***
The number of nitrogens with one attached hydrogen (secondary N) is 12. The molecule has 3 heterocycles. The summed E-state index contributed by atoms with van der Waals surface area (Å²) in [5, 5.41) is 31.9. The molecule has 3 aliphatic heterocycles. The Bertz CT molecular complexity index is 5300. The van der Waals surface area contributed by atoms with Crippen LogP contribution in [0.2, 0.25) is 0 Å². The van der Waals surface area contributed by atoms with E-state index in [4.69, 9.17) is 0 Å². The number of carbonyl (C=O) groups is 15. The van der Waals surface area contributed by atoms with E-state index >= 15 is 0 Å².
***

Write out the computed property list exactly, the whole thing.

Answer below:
The number of nitrogens with one attached hydrogen (secondary N) is 12. The molecule has 3 heterocycles. The summed E-state index contributed by atoms with van der Waals surface area (Å²) in [5, 5.41) is 31.9. The molecule has 3 aliphatic heterocycles. The Bertz CT molecular complexity index is 5300. The van der Waals surface area contributed by atoms with Crippen LogP contribution in [0.2, 0.25) is 0 Å². The van der Waals surface area contributed by atoms with E-state index in [4.69, 9.17) is 0 Å². The number of carbonyl (C=O) groups is 15. The van der Waals surface area contributed by atoms with E-state index >= 15 is 0 Å².